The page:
The maximin objective is much better in helping to avoid access gaps. This brings us to the second question we tackled in this work – how to choose a small set of people to be the seeds in order to maximize the minimum probability any person in the network has of receiving the information. Unfortunately, we discovered that this problem is very hard. (Indeed, we prove that this problem is NP-hard to approximate to within a constant factor, and moreover a variety of simple heuristics have worst-case approximation ratio. Essentially, this is a consequence of the fact that this is not a submodular problem.)

As a result, we tried out a variety of heuristic algorithms to solve this problem on real data. We tried a variety of greedy strategies. The basic greedy strategy is to choose the seeds one at a time in rounds, and in each round we choose the person that maximizes the current minimum probability in the network. An alternate strategy, that we call myopic, is to each time instead choose the person that has the minimum probability in the network in that round.

Figure 2: Performance of heuristics on three data sets (Arenas, EU, and Irvine). The three columns are three different settings of a hyperparameter for how well information propagates, and k is the number of seeds chosen. Naïve Myopic is a simple variation on the myopic strategy, Gonzalez refers to the strategy of picking seeds far apart from each other, and TIM+ is a popular algorithm for maximizing the average probability.

Figure 2: Performance of heuristics on three data sets (Arenas, EU, and Irvine). The three columns are three different settings of a hyperparameter for how well information propagates, and k is the number of seeds chosen. Naïve Myopic is a simple variation on the myopic strategy, Gonzalez refers to the strategy of picking seeds far apart from each other, and TIM+ is a popular algorithm for maximizing the average probability.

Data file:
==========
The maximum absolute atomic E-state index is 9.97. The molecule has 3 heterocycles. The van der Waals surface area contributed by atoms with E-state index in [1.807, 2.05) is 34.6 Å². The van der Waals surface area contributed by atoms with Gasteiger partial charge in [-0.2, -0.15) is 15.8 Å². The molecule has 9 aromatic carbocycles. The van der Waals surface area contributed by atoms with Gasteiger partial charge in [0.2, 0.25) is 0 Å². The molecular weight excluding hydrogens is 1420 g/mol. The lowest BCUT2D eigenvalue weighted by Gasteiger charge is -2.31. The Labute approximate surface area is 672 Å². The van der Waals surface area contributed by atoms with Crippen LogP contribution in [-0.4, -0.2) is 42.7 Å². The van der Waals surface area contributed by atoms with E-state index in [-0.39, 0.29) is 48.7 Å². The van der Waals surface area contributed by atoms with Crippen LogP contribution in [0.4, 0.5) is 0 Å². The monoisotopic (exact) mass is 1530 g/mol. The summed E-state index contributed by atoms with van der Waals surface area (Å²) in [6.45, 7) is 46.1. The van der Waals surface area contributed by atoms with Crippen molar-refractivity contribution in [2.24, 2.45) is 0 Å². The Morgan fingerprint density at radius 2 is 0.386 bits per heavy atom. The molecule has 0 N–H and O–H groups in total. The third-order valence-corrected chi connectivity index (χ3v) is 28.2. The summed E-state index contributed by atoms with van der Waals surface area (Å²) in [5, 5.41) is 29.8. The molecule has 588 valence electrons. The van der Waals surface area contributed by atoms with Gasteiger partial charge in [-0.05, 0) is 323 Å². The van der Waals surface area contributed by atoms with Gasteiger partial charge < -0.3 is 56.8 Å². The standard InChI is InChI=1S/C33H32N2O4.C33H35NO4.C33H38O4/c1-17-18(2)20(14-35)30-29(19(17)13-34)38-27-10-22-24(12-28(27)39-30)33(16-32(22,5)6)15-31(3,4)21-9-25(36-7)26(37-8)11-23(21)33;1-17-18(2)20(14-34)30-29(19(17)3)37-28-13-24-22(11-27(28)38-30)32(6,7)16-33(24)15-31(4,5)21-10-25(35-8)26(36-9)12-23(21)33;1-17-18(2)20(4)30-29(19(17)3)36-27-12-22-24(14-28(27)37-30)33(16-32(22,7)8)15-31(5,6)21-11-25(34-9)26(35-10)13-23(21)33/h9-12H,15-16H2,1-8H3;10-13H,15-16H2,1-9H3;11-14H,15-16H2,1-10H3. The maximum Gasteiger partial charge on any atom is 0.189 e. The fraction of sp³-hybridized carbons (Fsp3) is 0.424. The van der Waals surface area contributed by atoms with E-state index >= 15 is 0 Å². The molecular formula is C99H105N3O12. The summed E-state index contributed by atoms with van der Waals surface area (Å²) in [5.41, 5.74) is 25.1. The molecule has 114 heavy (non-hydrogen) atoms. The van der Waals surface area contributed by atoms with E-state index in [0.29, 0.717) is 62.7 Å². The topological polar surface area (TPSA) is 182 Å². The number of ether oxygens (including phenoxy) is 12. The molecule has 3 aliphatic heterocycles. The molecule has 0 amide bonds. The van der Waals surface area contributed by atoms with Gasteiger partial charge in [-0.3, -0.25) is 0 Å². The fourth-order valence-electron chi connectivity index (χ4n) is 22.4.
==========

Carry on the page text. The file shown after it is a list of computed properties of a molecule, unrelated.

Both strategies require estimating the probabilities repeatedly, which is computationally expensive. So, we also investigate a heuristic that avoids that estimation by choosing the people to be seeds that are furthest away from each other in the network, with the intuition that the minimum probability will be large if the seeds are spread all around the network. Perhaps surprisingly, as seen in Figure 2, the myopic heuristic performed quite well, as simple as it is. In other words, even though in the worst case the maximin problem is very difficult, in practice we have evidence that a simple heuristic like myopic performs relatively well.

Our work is just a starting point for talking about the disparities that can exist between users of social networks, and we look forward to continuing conversations about this, including at WWW2019 in San Francisco.